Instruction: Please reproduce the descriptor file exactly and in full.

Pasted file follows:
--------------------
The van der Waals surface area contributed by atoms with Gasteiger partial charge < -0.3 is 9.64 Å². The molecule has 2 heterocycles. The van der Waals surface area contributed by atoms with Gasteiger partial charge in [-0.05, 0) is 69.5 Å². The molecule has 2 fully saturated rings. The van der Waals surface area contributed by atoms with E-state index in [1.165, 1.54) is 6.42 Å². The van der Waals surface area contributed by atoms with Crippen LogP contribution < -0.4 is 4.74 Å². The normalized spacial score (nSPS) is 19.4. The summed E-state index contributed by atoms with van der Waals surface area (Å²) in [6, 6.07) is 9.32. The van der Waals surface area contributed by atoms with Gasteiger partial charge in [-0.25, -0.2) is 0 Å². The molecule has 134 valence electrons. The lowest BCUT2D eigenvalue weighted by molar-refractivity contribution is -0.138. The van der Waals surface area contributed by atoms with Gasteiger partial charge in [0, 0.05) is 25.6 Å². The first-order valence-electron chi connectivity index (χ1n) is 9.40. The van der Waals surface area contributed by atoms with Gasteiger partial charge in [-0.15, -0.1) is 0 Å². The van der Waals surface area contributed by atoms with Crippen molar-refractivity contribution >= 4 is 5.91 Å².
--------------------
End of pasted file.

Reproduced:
The van der Waals surface area contributed by atoms with Gasteiger partial charge < -0.3 is 9.64 Å². The molecule has 2 heterocycles. The van der Waals surface area contributed by atoms with Gasteiger partial charge in [-0.05, 0) is 69.5 Å². The molecule has 2 fully saturated rings. The van der Waals surface area contributed by atoms with E-state index in [1.165, 1.54) is 6.42 Å². The van der Waals surface area contributed by atoms with Crippen LogP contribution < -0.4 is 4.74 Å². The normalized spacial score (nSPS) is 19.4. The summed E-state index contributed by atoms with van der Waals surface area (Å²) in [6, 6.07) is 9.32. The van der Waals surface area contributed by atoms with Gasteiger partial charge in [-0.25, -0.2) is 0 Å². The molecule has 134 valence electrons. The lowest BCUT2D eigenvalue weighted by molar-refractivity contribution is -0.138. The van der Waals surface area contributed by atoms with Gasteiger partial charge in [0, 0.05) is 25.6 Å². The first-order valence-electron chi connectivity index (χ1n) is 9.40. The van der Waals surface area contributed by atoms with Gasteiger partial charge in [-0.15, -0.1) is 0 Å². The van der Waals surface area contributed by atoms with Crippen molar-refractivity contribution >= 4 is 5.91 Å².